How Precision Medicine And Big Data Will Be The Future Of Healthcare

Precision medicine and big data are shaping the future of modern healthcare and medicine. Here's what to know about its impact

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January 6, 2020
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The healthcare industry has come a long way than it was a decade ago. Be it research to develop drugs and treatments, diagnosis to help identify diseases in a better manner or genomics to help understand the human body efficiently. Healthcare is truly transformed in every way that we know today. Technology has a huge role to play in this development. Without it, the healthcare industry would still be at a pace far left behind than the rest of the world. Even though we can’t completely say that healthcare has been truly utilizing every bit of the emerging technologies, it is fair to say that progress is being made. We are still behind harnessing the complete potentials of artificial intelligence, machine learning, big data, and other such hot technologies. But, thank God ideas and concepts are already laid and all there’s left to do is groundwork to head in the direction of progress.

Technology in Healthcare- An Example

We are finally seeing the health records of patients turn digital. And that’s just because of digitization and widespread use of cloud technology. While it may seem like a small step it is what along with other such factors leading the healthcare industry to its tipping point. On one hand digitization of records is helping doctors understand the causes of any underlying conditions better, it is also assisting them in forming better courses of treatment for them. Similarly, it is also laying the ground for another technology to penetrate and assist doctors in their jobs. Data analytics is one such technology selling like hotcakes in the market.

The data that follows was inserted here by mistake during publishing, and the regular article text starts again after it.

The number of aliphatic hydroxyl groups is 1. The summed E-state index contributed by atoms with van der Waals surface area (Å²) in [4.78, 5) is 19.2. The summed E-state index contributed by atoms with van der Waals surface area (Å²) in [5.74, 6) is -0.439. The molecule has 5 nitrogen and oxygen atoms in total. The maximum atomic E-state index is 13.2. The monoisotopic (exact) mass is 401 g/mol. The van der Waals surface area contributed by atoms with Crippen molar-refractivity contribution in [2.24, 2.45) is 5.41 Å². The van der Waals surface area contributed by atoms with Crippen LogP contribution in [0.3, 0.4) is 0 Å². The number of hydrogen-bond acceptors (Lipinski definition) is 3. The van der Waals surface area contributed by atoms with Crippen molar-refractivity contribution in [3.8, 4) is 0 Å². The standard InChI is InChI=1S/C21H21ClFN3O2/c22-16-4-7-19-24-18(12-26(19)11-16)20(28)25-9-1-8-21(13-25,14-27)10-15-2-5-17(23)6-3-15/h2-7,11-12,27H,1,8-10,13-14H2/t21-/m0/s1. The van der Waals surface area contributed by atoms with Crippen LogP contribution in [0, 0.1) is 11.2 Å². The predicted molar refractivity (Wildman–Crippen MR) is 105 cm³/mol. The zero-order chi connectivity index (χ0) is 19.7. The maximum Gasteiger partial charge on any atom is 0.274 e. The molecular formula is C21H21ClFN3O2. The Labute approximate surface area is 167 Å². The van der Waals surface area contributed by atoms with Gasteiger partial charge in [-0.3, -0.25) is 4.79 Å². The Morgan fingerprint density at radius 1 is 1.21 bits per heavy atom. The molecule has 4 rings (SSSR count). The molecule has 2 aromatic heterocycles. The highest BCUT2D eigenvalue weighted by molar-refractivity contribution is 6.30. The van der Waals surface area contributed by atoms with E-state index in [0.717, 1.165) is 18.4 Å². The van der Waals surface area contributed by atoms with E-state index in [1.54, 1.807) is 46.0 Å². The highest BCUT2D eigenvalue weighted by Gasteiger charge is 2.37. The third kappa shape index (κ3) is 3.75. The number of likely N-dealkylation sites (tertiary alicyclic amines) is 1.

And the healthcare sector is reluctant to adopt it for being the remedy to various emerging challenges. Moreover, electronic health records of patients will also enable researchers to dig into the data and utilize it for various researches. There is no question about how cloud technology has made collaboration possible. Different institutes can collaborate in a click, no matter how geographically apart they are located. Thus, more knowledge is being put to the table and technology is helping yield faster results.

The Idea of Precision Medicine

And that’s just one example of technology. Similarly, we have researchers doing significant research in genomics and coming up with answers at the cellular level of disease. This is paving way for an altogether new direction of the healthcare industry, one that will not just be beneficial for research or treating diseases, but also cause an impact on the quality of lives of people. Welcome precision medicine- the next-generation course of treatment that is all set to transform lives, give new hope to people and take healthcare to altogether new heights.

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The point is that precision medicine breaks the stereotype of one size fits all approach. Traditionally drugs have been designed suiting this method, the consequences of which can be most commonly experienced by what is known as side effects. While one drug suits a person, it leaves some kind of side effects on others. And not everyone cares because these side effects are not lethal in many cases. But, the whole idea of precision medicine grows on relevant biological, medical, behavioral and environmental information about a person, with the sole motto to personalize medicine.